Cynthia Essex

“Because I can make a difference, I choose to.”

Cynthia Essex just didn’t feel right one Sunday morning in 2013. Despite her exhaustion, the Saginaw mother of eight dragged herself to church, as was her usual routine.

Cynthia Essex and her husband.

About an hour into the service, she asked her husband to get the car. Instead of driving home, however, Essex found herself in the back of an ambulance after collapsing on the steps outside.

After 24 hours in the hospital, it was determined that an enlarged heart was blocking her blood flow, which caused the episode, and she was officially diagnosed with congestive heart failure. It came as a shock to Essex.

“I’d taken pretty good care of myself. As a mother of eight, sitting down wasn’t really a thing,” she joked.

Now 48, Essex has turned her experience into a life filled with purpose to inspire others. She started a blog, sharing her motivational take on life and released a book last year titled Learning to Stand Tall in the Face of Life’s Adversities.

As an American Heart Association ambassador, Essex coaches the women in her office at Saginaw Valley State University where she works as an administrative secretary to move more and watch their salt intake, something she’s decreased substantially in the last five years after learning more about sodium’s negative affect on heart health.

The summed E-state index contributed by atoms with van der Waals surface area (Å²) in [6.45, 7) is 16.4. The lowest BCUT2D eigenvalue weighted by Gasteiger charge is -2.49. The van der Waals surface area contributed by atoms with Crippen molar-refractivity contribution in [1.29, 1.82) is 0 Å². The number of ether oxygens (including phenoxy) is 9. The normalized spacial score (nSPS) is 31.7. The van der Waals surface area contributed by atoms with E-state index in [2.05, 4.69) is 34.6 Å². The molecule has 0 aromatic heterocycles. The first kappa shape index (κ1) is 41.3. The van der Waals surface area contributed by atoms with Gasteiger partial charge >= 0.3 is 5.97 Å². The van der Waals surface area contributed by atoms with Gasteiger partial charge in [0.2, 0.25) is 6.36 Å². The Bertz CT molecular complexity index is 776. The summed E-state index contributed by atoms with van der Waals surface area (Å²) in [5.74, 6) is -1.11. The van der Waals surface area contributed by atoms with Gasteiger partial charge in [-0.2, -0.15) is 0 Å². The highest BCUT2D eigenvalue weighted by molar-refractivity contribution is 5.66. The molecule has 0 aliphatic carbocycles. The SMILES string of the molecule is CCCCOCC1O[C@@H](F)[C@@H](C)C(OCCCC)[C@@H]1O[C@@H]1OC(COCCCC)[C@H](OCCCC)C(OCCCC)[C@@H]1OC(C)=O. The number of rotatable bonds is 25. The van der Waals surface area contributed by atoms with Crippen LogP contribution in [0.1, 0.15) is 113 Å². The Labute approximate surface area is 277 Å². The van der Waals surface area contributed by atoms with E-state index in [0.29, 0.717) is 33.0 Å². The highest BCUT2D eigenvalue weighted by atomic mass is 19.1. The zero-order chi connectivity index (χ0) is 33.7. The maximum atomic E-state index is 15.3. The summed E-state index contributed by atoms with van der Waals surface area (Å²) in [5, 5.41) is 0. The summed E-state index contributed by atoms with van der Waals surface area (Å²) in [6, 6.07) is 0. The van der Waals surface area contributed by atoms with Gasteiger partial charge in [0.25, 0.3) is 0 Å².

Her eight children and husband of 30 years have stepped up for her when she needs to take it easy, but Essex is grateful to have more time as “head cheerleader” of the family.

While some people approach a diagnosis involving their heart as a death sentence, Essex chooses to do everything she can with however much time she has.

“I never thought of it like that. I have so much to live for,” she said.

Blue Cross Blue Shield of Michigan is proud to sponsor American Heart Association Go Red for Women luncheons in Detroit on Friday, Feb. 16 and Grand Rapids on Wednesday, Feb. 21. A Saginaw event took place on Friday, Feb. 2 and Kalamazoo’s luncheon will take place on Friday, Feb. 9.  

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Photo credit (feature image): meghan dougherty

All other images courtesy photos